CLIMATE CHANGE

Research Forester Ken Clark, of Pemberton Township, shows off data collection instruments at the USDA Forest Service's Silas Little Experimental Forest in Pemberton Township, Thursday Feb. 25, 2016. (Michael Ein / Staff Photographer)

PEMBERTON TOWNSHIP — The USDA Forest Service’s Kenneth Clark got his start studying tree canopies in the rainforests of Costa Rica, where he learned to rope climb to their tops.

Now, he uses those techniques to climb some of the special Pinelands towers, to check on equipment and to get an incredible view, he said.

The towers are part of a network called Ameriflux that collects data from about 100 locations across the U.S. and Canada. Equipped with high-precision instruments, they measure how much carbon, water and energy are transferred between the trees and the atmosphere.

“This one we keep people off because if you are breathing heavily it can impact the instruments,” Clark said of one at his New Lisbon headquarters.

Also on the tower is a camera that feeds into the Phenology Cam network, which tracks the timing of bud break and leaf fall across North and Central America. Digital cameras mounted on towers and platforms across the country create a photo record of seasonal change in landscapes.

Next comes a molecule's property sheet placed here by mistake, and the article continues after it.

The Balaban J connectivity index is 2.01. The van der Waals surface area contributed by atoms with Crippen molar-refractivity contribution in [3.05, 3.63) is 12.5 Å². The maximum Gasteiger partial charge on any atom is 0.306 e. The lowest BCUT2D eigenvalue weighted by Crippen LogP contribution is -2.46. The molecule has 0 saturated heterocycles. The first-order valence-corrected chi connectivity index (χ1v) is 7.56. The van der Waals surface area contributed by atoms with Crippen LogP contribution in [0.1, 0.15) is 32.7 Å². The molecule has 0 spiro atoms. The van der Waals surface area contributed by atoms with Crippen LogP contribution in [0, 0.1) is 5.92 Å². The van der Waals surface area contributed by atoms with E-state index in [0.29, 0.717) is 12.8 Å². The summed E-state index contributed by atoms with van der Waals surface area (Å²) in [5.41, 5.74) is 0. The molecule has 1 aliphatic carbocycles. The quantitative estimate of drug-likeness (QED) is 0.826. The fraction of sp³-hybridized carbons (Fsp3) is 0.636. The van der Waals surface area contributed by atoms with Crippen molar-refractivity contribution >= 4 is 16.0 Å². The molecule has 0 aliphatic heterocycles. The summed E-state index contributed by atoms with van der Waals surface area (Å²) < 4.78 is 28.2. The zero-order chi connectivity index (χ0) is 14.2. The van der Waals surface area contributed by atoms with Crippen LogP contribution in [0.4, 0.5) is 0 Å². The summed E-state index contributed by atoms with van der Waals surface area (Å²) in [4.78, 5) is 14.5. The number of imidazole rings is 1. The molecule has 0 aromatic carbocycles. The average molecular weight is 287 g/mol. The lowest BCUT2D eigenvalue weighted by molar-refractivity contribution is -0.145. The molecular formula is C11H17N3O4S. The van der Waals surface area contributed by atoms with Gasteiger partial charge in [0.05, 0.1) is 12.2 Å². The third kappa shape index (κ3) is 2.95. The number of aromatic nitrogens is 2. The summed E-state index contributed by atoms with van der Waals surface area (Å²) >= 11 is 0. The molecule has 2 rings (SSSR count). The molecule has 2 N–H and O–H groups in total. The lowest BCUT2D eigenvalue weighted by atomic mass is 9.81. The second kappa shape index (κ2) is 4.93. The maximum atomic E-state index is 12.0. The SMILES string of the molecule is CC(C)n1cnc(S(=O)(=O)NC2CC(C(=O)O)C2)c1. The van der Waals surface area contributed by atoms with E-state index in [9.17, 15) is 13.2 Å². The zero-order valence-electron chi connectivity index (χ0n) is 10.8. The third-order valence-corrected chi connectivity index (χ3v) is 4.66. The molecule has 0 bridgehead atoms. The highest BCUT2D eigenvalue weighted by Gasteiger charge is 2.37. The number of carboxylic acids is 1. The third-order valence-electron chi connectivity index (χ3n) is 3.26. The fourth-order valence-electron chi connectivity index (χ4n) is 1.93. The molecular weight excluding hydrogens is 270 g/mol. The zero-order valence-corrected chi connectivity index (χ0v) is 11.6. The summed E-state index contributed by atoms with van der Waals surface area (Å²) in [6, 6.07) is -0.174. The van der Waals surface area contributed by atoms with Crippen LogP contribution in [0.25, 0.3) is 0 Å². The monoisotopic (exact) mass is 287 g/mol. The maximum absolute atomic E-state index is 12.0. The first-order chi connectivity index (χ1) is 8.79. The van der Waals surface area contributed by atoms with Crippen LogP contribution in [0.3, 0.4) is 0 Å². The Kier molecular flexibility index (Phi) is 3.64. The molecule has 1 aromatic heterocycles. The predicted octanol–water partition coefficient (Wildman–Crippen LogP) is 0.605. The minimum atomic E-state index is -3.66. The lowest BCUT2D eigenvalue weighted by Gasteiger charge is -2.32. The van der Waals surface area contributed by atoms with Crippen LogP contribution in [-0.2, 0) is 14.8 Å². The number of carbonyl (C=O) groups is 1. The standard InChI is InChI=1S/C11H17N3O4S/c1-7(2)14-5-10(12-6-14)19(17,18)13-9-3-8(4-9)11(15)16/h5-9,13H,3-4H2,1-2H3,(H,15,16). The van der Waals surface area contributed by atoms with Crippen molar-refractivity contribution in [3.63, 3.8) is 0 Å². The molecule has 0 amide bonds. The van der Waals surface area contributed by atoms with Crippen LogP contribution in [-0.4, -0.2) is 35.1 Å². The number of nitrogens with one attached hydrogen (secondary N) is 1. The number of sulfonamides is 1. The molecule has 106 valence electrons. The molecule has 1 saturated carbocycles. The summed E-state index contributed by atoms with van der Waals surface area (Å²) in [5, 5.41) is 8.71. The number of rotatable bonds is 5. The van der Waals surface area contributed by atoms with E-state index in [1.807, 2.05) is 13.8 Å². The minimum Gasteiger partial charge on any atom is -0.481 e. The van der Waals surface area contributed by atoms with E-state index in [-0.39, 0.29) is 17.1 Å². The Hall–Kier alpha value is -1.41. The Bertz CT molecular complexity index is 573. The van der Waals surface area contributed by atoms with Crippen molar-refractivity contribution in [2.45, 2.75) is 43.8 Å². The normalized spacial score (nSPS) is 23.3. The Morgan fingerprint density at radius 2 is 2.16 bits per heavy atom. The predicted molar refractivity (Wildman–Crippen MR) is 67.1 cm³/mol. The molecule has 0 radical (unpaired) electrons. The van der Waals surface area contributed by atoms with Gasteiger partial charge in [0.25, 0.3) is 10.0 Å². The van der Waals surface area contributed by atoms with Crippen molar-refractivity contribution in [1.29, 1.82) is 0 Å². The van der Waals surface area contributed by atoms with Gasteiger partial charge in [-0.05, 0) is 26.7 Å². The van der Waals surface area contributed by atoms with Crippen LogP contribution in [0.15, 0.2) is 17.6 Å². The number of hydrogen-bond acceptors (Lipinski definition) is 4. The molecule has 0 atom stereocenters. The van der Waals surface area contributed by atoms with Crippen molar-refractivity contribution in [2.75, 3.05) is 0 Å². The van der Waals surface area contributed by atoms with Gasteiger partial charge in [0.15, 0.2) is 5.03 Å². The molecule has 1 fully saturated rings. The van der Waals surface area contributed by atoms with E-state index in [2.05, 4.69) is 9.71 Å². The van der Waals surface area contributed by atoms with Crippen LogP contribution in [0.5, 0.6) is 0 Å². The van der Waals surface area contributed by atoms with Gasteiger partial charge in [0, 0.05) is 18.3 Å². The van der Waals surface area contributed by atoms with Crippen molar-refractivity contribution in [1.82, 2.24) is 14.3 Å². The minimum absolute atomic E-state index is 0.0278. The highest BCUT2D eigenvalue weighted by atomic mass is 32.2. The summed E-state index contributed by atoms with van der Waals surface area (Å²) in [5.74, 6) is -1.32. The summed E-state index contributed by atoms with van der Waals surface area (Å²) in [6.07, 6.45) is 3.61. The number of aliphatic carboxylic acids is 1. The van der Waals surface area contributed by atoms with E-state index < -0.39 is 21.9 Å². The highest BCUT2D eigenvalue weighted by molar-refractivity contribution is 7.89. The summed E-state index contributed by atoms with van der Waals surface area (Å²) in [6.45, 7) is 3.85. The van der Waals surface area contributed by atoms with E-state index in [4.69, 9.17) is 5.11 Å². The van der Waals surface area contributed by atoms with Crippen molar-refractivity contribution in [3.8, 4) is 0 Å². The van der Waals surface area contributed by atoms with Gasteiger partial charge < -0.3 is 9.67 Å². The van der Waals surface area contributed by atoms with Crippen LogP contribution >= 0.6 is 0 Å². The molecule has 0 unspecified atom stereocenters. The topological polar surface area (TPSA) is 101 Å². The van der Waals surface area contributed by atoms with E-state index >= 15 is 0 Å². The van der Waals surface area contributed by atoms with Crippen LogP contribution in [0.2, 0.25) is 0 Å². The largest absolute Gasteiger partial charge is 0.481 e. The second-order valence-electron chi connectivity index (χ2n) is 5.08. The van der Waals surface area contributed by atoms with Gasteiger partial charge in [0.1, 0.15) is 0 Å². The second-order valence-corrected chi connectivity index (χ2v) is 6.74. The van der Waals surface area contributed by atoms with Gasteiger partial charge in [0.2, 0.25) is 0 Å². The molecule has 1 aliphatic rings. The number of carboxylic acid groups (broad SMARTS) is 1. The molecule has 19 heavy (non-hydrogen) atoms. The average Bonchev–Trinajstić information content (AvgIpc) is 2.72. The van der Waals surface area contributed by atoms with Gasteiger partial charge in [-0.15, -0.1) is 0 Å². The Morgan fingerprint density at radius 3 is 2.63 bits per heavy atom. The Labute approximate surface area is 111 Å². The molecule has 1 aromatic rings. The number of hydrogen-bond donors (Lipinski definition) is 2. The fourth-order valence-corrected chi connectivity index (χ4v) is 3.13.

The network has found that trees are holding their foliage longer with climate change, Clark said. That is true for the Pinelands as well as many other locations across the nation. Spring is arriving earlier and fall is ending later, and the trend has an upside: It is increasing the amount of time that forests are storing carbon dioxide.

Clark said the scientific community thinks the Pinelands are pretty resilient when it comes to adjusting to warmer temperatures, because the species here are found much farther South. That means it’s likely the species won’t change drastically in a warming environment, he said.

Overall, he’s pretty optimistic about the Pinelands.

“The main part of the Pinelands is pretty resilient. It’s a survivor set of species, so adapted to disturbance,” said Clark. “When you see this suite of species elsewhere, they are always on ridges that burn, in crummy soil. They are tolerators of some pretty severe disturbance and sandy soil low in nutrients. They are very efficient with nutrient cycling and pretty productive, too.”

Contact: 609-272-7219

Twitter @MichelleBPost

Copy desk chief / comics blogger

Print Director

Press copy editor since 2006, copy desk chief since 2014. Masters in journalism from Temple University, 2006. My weekly comics blog, Wednesday Morning Quarterback, appears Wednesday mornings at PressofAC.com.

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